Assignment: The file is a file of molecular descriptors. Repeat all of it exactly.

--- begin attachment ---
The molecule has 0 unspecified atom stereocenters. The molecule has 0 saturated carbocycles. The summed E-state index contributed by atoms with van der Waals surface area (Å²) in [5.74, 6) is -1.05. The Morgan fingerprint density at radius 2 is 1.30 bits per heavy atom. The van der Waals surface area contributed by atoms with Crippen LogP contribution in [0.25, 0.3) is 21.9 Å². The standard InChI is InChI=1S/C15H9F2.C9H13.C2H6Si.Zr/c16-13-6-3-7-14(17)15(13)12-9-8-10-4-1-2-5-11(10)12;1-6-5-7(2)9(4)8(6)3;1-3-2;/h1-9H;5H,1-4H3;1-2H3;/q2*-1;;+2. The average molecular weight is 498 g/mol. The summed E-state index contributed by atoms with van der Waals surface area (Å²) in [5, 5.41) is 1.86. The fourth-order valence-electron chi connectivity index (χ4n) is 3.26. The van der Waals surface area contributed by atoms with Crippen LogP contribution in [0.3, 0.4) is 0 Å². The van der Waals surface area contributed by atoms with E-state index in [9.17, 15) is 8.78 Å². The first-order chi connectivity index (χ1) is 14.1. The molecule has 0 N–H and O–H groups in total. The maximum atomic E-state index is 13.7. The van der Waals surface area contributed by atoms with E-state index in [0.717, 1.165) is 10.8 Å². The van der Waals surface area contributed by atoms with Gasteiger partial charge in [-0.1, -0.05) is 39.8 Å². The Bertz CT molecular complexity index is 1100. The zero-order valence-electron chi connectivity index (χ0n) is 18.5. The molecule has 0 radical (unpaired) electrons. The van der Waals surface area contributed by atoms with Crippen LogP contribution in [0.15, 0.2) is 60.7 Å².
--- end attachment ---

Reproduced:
The molecule has 0 unspecified atom stereocenters. The molecule has 0 saturated carbocycles. The summed E-state index contributed by atoms with van der Waals surface area (Å²) in [5.74, 6) is -1.05. The Morgan fingerprint density at radius 2 is 1.30 bits per heavy atom. The van der Waals surface area contributed by atoms with Crippen LogP contribution in [0.25, 0.3) is 21.9 Å². The standard InChI is InChI=1S/C15H9F2.C9H13.C2H6Si.Zr/c16-13-6-3-7-14(17)15(13)12-9-8-10-4-1-2-5-11(10)12;1-6-5-7(2)9(4)8(6)3;1-3-2;/h1-9H;5H,1-4H3;1-2H3;/q2*-1;;+2. The average molecular weight is 498 g/mol. The summed E-state index contributed by atoms with van der Waals surface area (Å²) in [5, 5.41) is 1.86. The fourth-order valence-electron chi connectivity index (χ4n) is 3.26. The van der Waals surface area contributed by atoms with Crippen LogP contribution in [0.3, 0.4) is 0 Å². The van der Waals surface area contributed by atoms with E-state index in [9.17, 15) is 8.78 Å². The first-order chi connectivity index (χ1) is 14.1. The molecule has 0 N–H and O–H groups in total. The maximum atomic E-state index is 13.7. The van der Waals surface area contributed by atoms with E-state index in [0.717, 1.165) is 10.8 Å². The van der Waals surface area contributed by atoms with Gasteiger partial charge in [-0.1, -0.05) is 39.8 Å². The Bertz CT molecular complexity index is 1100. The zero-order valence-electron chi connectivity index (χ0n) is 18.5. The molecule has 0 radical (unpaired) electrons. The van der Waals surface area contributed by atoms with Crippen LogP contribution in [0.15, 0.2) is 60.7 Å².